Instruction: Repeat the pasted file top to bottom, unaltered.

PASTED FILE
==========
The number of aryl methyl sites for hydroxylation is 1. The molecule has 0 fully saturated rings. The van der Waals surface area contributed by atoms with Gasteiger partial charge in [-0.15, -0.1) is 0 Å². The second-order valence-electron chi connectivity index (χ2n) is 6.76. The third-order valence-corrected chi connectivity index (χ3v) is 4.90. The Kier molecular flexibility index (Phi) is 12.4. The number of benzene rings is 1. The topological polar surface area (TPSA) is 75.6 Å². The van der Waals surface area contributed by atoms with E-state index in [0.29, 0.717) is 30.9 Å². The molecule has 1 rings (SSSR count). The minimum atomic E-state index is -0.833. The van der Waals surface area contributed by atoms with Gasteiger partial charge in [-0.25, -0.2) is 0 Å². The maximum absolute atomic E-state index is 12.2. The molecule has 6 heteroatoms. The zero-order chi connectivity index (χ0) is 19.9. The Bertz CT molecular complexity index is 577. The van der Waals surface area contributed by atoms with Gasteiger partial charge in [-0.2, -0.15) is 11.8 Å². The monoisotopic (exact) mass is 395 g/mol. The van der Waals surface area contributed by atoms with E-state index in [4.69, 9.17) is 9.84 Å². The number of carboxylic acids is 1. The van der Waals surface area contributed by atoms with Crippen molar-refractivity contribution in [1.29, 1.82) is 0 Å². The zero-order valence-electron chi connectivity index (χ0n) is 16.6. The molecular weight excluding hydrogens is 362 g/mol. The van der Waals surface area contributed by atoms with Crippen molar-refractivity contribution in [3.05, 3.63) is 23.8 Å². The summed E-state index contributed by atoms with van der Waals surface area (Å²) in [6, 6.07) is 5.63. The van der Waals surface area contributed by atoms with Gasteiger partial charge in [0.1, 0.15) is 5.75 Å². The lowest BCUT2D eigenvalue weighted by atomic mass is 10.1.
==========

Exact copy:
The number of aryl methyl sites for hydroxylation is 1. The molecule has 0 fully saturated rings. The van der Waals surface area contributed by atoms with Gasteiger partial charge in [-0.15, -0.1) is 0 Å². The second-order valence-electron chi connectivity index (χ2n) is 6.76. The third-order valence-corrected chi connectivity index (χ3v) is 4.90. The Kier molecular flexibility index (Phi) is 12.4. The number of benzene rings is 1. The topological polar surface area (TPSA) is 75.6 Å². The van der Waals surface area contributed by atoms with E-state index in [0.29, 0.717) is 30.9 Å². The molecule has 1 rings (SSSR count). The minimum atomic E-state index is -0.833. The van der Waals surface area contributed by atoms with Gasteiger partial charge in [-0.25, -0.2) is 0 Å². The maximum absolute atomic E-state index is 12.2. The molecule has 6 heteroatoms. The zero-order chi connectivity index (χ0) is 19.9. The Bertz CT molecular complexity index is 577. The van der Waals surface area contributed by atoms with Gasteiger partial charge in [-0.2, -0.15) is 11.8 Å². The monoisotopic (exact) mass is 395 g/mol. The van der Waals surface area contributed by atoms with E-state index in [4.69, 9.17) is 9.84 Å². The number of carboxylic acids is 1. The van der Waals surface area contributed by atoms with Crippen molar-refractivity contribution in [1.29, 1.82) is 0 Å². The zero-order valence-electron chi connectivity index (χ0n) is 16.6. The molecular weight excluding hydrogens is 362 g/mol. The van der Waals surface area contributed by atoms with Crippen molar-refractivity contribution in [3.05, 3.63) is 23.8 Å². The summed E-state index contributed by atoms with van der Waals surface area (Å²) in [6, 6.07) is 5.63. The van der Waals surface area contributed by atoms with Gasteiger partial charge in [0.1, 0.15) is 5.75 Å². The lowest BCUT2D eigenvalue weighted by atomic mass is 10.1.